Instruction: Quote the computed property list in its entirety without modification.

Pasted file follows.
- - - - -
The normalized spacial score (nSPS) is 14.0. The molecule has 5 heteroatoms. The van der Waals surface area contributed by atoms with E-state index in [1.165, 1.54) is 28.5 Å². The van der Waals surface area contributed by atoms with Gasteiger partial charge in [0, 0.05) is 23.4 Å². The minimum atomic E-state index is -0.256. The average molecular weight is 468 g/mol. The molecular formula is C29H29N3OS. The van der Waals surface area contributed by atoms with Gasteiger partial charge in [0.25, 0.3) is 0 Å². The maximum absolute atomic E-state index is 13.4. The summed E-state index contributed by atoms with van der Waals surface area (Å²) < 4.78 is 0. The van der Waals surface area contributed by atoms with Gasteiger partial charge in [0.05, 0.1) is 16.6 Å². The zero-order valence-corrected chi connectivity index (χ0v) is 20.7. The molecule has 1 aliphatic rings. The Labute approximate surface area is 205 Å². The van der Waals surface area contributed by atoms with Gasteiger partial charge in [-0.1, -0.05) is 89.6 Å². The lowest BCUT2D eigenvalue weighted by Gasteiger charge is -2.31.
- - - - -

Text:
The normalized spacial score (nSPS) is 14.0. The molecule has 5 heteroatoms. The van der Waals surface area contributed by atoms with E-state index in [1.165, 1.54) is 28.5 Å². The van der Waals surface area contributed by atoms with Gasteiger partial charge in [0, 0.05) is 23.4 Å². The minimum atomic E-state index is -0.256. The average molecular weight is 468 g/mol. The molecular formula is C29H29N3OS. The van der Waals surface area contributed by atoms with Gasteiger partial charge in [0.25, 0.3) is 0 Å². The maximum absolute atomic E-state index is 13.4. The summed E-state index contributed by atoms with van der Waals surface area (Å²) < 4.78 is 0. The van der Waals surface area contributed by atoms with Gasteiger partial charge in [0.05, 0.1) is 16.6 Å². The zero-order valence-corrected chi connectivity index (χ0v) is 20.7. The molecule has 1 aliphatic rings. The Labute approximate surface area is 205 Å². The van der Waals surface area contributed by atoms with Gasteiger partial charge in [-0.1, -0.05) is 89.6 Å². The lowest BCUT2D eigenvalue weighted by Gasteiger charge is -2.31.